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  • Writer's pictureJakob Nielsen

UX Experts Misjudge Cost-Benefit from Broad AI Deployment Across the Economy

Summary: Most UX professionals underestimate the measured productivity gains from current AI tools, whereas they overestimate the growth of the economy in recent decades. Combining these two mistakes means that UXers don’t realize how much AI will boost living standards if we embrace it.

The verdict is in from my Quiz on how AI usability influences productivity and the economy: the average score stands at 65%. Despite one participant's claim of the test being a breeze, the results beg to differ.

The most challenging question revolved around the average labor factor productivity growth in the United States, with only 39% answering correctly. It appears the stagnation of productivity growth in recent years has left many in disbelief. This stark contrast with past growth rates fuels my enthusiasm for the research findings that underscore the transformative potential of current AI tools.

And imagine the possibilities if future AI tools are crafted by UX professionals — we could witness an unprecedented surge in productivity growth.

For a comprehensive understanding of the current research and the quiz's context, read my article:

79% of the quiz respondents self-identified as UX professionals. Thus, even though there was a smattering of AI experts, business executives, and other groups among respondents, the data overwhelmingly reflects the UX pros, so that’s how I will discuss the findings.

A common misconception that leads people to overestimate the economy's growth rate is the conflation of their personal economic progression with the nation's overall productivity growth. This misinterpretation stems from the natural human tendency to over-emphasize their personal experience as representative of the general public (which is why we need the UX slogan You ≠ User). As business professionals mature from their early twenties to their forties, they experience a significant enhancement in their work proficiency, fueled by the accumulation of crystallized intelligence. This personal growth trajectory is often mirrored by a corresponding salary increase. Very little of that extra money comes from general productivity improvements, but as an individual living within the stream of time, you can’t tell the difference between you getting better and all workers getting better.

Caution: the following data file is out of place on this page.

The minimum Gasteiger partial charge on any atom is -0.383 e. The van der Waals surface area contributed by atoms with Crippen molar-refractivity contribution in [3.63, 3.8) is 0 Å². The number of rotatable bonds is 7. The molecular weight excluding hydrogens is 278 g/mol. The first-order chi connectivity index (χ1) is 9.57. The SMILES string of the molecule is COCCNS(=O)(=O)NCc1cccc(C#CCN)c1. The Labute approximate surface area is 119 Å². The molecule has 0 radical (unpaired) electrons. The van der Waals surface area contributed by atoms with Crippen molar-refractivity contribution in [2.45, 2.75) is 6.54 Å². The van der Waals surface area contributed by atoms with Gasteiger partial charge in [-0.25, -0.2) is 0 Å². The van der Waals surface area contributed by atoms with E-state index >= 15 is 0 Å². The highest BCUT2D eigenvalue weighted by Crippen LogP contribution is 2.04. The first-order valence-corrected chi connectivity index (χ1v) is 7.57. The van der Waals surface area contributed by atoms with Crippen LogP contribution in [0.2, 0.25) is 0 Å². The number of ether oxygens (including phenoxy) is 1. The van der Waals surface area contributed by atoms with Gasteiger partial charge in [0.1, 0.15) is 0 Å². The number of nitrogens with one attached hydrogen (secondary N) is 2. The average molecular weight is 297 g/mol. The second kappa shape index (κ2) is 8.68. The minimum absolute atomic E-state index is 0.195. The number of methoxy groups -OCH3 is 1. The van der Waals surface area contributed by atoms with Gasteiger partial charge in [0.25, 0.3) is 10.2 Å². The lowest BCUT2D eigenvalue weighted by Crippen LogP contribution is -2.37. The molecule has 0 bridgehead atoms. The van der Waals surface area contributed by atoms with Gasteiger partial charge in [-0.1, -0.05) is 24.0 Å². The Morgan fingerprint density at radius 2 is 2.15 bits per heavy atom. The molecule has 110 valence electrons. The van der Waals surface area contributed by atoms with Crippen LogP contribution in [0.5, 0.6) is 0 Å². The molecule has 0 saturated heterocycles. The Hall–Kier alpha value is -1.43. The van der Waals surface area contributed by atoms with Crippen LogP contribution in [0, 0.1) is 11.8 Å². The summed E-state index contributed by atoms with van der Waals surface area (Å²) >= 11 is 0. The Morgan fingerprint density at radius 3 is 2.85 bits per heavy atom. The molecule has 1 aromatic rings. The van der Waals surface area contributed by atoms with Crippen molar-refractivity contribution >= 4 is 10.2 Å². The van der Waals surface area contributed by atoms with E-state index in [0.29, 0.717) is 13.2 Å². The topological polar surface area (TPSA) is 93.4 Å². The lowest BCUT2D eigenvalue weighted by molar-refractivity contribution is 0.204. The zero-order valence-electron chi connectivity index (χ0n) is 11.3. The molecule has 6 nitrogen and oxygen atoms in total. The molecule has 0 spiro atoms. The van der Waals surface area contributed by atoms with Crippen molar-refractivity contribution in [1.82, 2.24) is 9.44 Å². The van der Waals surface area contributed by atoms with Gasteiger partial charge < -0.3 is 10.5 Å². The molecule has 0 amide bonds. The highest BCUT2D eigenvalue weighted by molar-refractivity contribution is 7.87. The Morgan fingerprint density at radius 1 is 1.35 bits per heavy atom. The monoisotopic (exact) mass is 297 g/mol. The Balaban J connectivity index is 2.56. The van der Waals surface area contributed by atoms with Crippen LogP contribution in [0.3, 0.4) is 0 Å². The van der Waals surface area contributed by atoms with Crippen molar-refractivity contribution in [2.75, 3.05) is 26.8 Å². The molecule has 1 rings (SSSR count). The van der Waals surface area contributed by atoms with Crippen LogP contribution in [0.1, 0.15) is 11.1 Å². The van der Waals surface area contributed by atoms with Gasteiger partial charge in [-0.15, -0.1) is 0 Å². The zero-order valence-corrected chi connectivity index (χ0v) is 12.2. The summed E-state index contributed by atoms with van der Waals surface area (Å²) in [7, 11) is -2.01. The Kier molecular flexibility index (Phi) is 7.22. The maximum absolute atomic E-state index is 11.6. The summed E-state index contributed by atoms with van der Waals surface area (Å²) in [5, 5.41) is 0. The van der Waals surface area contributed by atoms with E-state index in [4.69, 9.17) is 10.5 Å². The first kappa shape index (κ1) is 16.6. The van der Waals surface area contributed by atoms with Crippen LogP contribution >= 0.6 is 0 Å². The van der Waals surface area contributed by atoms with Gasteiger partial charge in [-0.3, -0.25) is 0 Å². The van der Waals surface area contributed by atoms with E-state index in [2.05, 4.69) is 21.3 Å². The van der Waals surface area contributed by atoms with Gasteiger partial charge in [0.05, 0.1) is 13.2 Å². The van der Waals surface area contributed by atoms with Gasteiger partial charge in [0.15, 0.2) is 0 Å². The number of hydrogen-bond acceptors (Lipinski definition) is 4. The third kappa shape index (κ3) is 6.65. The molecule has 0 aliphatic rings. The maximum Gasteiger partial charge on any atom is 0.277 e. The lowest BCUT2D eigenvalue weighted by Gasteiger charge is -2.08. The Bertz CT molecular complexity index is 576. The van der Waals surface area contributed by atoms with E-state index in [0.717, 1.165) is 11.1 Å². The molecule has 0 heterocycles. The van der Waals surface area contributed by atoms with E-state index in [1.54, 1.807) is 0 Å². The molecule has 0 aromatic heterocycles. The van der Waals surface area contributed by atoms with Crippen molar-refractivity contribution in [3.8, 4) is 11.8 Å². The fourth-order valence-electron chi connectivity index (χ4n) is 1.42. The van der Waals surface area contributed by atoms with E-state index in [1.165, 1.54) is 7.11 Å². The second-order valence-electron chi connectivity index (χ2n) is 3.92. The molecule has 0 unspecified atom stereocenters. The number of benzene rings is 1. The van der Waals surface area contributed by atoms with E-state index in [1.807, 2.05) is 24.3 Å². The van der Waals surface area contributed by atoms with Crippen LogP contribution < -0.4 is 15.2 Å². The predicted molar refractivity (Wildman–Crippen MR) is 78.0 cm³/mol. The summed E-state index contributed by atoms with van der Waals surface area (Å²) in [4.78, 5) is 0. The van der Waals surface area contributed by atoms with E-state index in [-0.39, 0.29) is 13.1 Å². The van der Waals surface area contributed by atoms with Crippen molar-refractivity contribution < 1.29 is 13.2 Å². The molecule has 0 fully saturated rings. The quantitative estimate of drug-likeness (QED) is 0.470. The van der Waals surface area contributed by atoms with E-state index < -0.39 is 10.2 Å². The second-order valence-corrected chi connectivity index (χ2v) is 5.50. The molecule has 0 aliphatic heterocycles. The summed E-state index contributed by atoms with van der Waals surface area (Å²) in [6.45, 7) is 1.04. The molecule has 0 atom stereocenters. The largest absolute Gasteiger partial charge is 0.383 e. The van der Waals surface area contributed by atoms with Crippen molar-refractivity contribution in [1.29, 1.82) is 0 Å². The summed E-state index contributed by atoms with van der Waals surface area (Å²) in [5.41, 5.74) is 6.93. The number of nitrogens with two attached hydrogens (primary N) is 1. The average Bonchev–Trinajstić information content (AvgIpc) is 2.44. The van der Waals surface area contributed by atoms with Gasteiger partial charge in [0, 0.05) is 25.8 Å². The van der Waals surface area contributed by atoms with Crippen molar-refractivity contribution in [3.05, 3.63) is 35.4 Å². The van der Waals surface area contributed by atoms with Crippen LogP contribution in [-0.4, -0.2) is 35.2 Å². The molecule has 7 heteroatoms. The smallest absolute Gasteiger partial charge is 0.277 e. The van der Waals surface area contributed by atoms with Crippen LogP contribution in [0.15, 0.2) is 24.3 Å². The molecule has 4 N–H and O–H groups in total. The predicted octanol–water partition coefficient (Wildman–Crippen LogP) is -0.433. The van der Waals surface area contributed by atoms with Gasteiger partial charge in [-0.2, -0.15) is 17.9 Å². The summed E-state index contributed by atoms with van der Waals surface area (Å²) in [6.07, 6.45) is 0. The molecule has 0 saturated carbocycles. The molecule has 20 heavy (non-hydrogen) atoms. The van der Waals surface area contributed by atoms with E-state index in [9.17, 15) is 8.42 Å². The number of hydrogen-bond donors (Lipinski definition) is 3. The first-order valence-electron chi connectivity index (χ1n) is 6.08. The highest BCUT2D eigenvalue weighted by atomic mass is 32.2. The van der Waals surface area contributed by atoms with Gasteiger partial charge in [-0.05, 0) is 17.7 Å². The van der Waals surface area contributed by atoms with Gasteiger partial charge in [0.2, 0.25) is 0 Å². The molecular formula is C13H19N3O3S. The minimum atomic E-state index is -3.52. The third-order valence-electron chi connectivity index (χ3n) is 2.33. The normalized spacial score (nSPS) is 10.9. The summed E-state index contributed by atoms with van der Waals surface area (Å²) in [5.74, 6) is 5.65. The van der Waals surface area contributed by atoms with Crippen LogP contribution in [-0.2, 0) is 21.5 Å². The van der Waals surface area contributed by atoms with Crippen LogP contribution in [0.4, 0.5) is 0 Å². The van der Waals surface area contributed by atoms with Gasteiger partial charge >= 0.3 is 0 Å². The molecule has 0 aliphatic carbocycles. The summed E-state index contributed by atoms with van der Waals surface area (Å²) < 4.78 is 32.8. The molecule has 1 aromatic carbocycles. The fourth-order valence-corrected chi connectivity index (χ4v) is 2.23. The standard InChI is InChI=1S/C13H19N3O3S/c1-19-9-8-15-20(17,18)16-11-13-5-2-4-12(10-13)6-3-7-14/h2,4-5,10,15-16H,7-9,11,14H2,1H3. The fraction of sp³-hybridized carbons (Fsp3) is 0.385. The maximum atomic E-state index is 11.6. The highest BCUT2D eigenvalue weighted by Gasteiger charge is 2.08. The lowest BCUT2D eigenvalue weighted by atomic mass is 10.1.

The question that stumped the second-highest number of participants addressed the productivity surge experienced by programmers utilizing the GitHub Copilot. 42% got this one right. Intriguingly, a majority of respondents significantly undervalued the profound enhancement in programmers' performance when bolstered by AI assistance.

Even more intriguingly, underestimating the gains from AI support for this highly-cognitively-demanding job was shared by the programmers themselves. Even the people in the study couldn’t believe how good the AI had been at helping them develop code, when asked after the experiment to estimate their own productivity gains. (Since this was a between-subjects study, each programmer only developed the code once, with or without AI help, so there was no way for each individual to know how fast he or she would have been in the other experimental condition.)

Respondents made the most mistakes in the two money-related questions (“Coins” by Leonardo.AI).

Combine people’s tendency to overestimate the productivity growth without AI and to underestimate the measured productivity boost from an AI deployment. This striking dichotomy could explain why many UX professionals remain hesitant to fully integrate AI into their professional repertoire.

If you (falsely) believe that business-as-usual is progressing nicely and that the gains from embracing AI are small, then I understand why people are hesitant to make the scary move to a revolutionary new technology. However, the data shows the opposite: the economy has been fairly stagnant in recent decades and AI is an incredibly powerful accelerator that’ll boost our living standards to an extent not seen since the 1950s. (Likely by more! And this time it won’t just be Americans and Europeans who enjoy better living standards: AI will cause a worldwide boom, probably more so outside those old-economy regions.)

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